By going through the process of not only starting their business but then scaling it to become a true business rather than a self-employed job, that's when we get the real spirit of control. For me, the biggest learning that I took for this, and not wanting to recommend too many other books apart from my own, was from a book called ‘Rich Dad, Poor Dad 2: Cash Flow Quadrant’ by Robert Kiyosaki. Kiyosaki talks about the cash flow quadrant where you have employment, self-employment, business ownership, and investment. The reality for most people is that they stick with employment or self-employment because it's deemed to be safer, you don't have to take so many risks. The reality is that when you sit on that side of a quadrant you are the business and the business is you, or indeed you are an employee. If you get run over by a bus, then your income stream is cut. You're also limited from a personal flexibility perspective by your client’s needs – if you're a self-employed professional you go from having one boss to having 100 bosses. The moment you move to business ownership, which means having a business that can work without you and having systems, processes, operations manuals, management tiers, then you really are in the position where you can start control how much income comes in, what profitability that is and also your level of involvement in the business. It's not actually starting the business that gives you the control, it's about scaling it in the right way and making sure that you as the business owner aren't the bottleneck in the business. That's the key to getting control.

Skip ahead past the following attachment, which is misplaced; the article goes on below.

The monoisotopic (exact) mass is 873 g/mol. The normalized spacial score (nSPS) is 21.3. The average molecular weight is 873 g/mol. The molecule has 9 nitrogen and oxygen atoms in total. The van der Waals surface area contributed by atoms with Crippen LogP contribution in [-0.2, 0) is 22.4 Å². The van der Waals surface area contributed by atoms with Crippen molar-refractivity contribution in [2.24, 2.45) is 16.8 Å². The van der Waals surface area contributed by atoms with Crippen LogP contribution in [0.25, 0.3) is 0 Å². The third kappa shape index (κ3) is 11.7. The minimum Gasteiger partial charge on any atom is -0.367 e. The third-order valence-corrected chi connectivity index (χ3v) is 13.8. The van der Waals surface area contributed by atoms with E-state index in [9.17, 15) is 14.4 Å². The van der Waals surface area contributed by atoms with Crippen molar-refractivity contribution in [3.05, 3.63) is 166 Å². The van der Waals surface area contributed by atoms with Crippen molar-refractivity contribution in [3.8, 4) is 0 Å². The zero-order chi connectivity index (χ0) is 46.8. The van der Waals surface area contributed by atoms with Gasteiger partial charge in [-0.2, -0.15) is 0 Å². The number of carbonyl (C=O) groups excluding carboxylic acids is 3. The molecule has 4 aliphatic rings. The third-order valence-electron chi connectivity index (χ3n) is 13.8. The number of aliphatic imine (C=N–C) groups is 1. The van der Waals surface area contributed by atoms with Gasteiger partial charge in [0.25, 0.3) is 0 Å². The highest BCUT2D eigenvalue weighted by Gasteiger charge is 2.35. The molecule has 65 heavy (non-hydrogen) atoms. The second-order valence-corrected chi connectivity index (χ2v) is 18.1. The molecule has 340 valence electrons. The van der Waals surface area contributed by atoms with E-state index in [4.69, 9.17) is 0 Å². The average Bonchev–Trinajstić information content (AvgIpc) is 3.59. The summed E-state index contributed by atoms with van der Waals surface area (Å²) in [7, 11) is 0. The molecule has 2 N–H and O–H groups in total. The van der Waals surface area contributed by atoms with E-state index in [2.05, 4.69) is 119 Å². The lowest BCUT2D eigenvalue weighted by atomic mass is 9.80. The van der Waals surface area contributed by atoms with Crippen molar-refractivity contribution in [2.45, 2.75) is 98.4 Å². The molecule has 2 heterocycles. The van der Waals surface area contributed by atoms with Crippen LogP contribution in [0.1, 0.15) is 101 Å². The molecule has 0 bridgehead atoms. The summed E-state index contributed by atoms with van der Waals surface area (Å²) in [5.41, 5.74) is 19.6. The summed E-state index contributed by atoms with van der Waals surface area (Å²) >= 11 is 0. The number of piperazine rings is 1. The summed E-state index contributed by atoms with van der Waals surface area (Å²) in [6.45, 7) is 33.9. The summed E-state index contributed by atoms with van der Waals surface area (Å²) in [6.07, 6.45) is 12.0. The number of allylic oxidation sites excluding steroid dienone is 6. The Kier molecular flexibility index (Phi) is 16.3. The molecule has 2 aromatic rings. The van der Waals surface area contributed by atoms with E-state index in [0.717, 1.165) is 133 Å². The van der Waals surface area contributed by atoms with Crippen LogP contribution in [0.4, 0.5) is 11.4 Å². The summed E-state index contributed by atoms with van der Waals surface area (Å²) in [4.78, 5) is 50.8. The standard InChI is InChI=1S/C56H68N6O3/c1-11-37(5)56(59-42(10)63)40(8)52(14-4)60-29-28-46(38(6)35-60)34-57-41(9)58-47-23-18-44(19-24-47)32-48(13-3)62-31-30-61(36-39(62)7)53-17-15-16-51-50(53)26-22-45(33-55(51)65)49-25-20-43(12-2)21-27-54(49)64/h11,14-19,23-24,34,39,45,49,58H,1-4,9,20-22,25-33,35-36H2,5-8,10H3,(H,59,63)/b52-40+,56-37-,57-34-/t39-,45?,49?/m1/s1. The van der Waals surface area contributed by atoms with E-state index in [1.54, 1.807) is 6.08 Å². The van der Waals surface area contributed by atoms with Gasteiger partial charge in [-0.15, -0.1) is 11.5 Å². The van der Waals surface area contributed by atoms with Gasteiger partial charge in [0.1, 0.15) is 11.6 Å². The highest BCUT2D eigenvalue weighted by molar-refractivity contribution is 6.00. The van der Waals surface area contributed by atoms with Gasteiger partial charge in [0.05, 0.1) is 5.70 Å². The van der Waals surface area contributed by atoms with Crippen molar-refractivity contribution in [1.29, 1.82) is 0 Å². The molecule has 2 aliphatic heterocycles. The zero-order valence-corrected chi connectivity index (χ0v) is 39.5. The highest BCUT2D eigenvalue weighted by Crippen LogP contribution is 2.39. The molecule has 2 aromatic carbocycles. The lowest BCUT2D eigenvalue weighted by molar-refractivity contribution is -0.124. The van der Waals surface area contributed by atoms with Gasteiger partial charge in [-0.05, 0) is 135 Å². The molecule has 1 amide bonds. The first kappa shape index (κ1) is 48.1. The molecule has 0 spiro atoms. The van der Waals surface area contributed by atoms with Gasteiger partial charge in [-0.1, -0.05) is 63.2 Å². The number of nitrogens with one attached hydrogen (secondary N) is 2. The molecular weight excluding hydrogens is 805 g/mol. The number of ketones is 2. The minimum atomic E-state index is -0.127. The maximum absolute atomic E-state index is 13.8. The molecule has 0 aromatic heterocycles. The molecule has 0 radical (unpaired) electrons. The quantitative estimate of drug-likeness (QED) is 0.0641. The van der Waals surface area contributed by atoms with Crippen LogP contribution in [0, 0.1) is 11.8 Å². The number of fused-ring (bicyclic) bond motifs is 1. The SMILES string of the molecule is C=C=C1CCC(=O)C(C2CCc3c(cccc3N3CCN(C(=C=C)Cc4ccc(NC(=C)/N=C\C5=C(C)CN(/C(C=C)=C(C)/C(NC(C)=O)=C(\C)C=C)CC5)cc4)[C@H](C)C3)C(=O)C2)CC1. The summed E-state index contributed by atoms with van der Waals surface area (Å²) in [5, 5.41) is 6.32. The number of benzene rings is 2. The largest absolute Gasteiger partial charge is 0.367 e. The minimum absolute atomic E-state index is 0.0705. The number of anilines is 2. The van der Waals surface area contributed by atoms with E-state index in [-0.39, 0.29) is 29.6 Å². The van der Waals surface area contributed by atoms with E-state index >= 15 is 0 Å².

Merlie: That's brilliant. We have one more question from Aaron and myself and I can see the community questions banking up. Our producers are going to get very cross if we don't get to them very quickly! Carl, in the book you talk about how business has moved from being B2B (business to business) and B2C (business to consumer) and now we're very much in what you call H2H territory – human to human territory. Can you give us a very quick glimpse into your thoughts on that and then we will turn to the community questions.